little disposed to confirm so rapid a trators of the army in a memoir promotion. He demanded to serve which he transmitted to the Emas adjutant-general of the army of peror, under date of the 23d of Italy, commanded by general jou- Frumaire, year 13. The cry of inbert. Having been charged to con- dignation which was raised against duct a body of troops to the army bin, deprived hiin of the courage of Rome, he made with that army of supporting publicly the part he the campaign of the seventh year in had undertaken, and raised such a Napies, and was appointed general storm against him, that he saw him. of brigade on the field of barte, self again, for the second time, after che affair of Trebia. At the obliged to request leave to resign. army of Italy his suspicious and He was nevertheless retained in his doubtful conduct exposed him to post, and made with that part of suspicions humiliaung to a military the army, the campaigns of the person; he was charged with ac- year 14, or 1906. ring the part of an informer; his : "Some disputes which he bad constant opposition to the orders of with general Houdelit, in whose di. his chiefs strengthened thac opini- vision he seried, obliged the goon, and the unpleasant treatment vernment in recai lim to France. he experienced compeiled him to “On the 31st of October, 1806, ask leave to retire. On the rich he was employed in the 24th Mini(pluviose) he received orders to re. tary Division, under the orders of turn to France. On the 1st Prai. the general Chambarihac, who con. rial, year 9, notice was given him fided to him the command of the that he was no longer in the list of deparıinent of the Lys. The mise Staff Officers. Rutired 10 private understanding which soon took place life, his natural inquietude inspired berween the Prefect and him, evinchim with several plans.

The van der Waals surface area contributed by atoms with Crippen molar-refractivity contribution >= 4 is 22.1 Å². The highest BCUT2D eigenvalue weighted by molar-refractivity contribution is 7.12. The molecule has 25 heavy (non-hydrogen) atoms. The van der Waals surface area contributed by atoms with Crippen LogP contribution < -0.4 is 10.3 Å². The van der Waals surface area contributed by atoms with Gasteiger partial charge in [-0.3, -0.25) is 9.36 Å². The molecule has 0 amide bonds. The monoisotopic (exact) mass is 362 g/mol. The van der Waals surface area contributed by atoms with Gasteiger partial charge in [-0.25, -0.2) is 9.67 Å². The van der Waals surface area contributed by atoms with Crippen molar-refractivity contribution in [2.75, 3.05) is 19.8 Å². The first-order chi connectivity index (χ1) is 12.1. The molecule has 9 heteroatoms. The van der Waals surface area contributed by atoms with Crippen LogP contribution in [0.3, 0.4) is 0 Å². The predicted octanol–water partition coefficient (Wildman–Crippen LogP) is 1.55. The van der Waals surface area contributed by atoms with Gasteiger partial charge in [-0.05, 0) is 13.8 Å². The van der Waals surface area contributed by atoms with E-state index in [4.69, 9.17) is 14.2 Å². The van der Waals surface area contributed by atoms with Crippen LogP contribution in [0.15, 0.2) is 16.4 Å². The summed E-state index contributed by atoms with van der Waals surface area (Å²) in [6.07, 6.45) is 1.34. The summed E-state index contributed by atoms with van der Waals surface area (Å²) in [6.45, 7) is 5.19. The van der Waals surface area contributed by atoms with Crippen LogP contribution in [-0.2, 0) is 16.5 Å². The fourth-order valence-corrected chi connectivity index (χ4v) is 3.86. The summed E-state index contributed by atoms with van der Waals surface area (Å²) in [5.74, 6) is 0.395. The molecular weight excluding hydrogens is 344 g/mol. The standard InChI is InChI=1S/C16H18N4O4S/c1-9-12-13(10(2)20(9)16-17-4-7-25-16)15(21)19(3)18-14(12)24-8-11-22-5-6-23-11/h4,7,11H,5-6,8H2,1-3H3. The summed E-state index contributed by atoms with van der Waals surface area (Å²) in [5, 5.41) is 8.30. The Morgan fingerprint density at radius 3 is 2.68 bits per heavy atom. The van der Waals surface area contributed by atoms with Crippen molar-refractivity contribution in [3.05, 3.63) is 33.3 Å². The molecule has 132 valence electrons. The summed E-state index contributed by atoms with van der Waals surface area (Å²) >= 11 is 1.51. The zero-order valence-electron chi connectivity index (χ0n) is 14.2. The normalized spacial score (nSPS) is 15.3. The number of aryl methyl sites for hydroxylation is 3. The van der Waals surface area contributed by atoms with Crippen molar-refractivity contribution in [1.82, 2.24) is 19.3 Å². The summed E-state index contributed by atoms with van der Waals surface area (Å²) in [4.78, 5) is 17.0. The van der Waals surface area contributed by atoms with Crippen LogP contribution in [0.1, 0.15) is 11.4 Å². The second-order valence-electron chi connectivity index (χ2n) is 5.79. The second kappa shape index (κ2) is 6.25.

ed the necessity of giving him ano" He requested sometimes to be ther destination, and he was sent employed in America and some to the Isle of Cadsand. His conduct times in the East Indies. He ex- continually extravagant, and his pressed a desire to serve in die troops arbitrary proceedings, incensed of the Batavian Republic, but he against him the inhabitanis, its fuifi'ied none of these resolutions, authorities, and general Coam. and he was still in France, when on baribac. The complaints which the 10:h of Vendemiaire, he was reached government induced it re-established on the staff of gene- again to change his residence, and rals of brigade in the room of ge- he received letters of service for the neral Cli, appointed general of 16th Miliary Division. He served division. Two months afterwards in this division from the 11th of he was appointed to go to Si. Do- February, 1809, and had the hapa mingo. He remained there only a piness to live there in excellent hare year, the bad stare of his health in- mnopy with both his superiors and ducing general Rochambeau to send subalterns, till by the most dishim back to France, where he ar- graceful desertion he imprinted an rived on the 22d Frumaire, year 12. indelible opprobrium on his' name.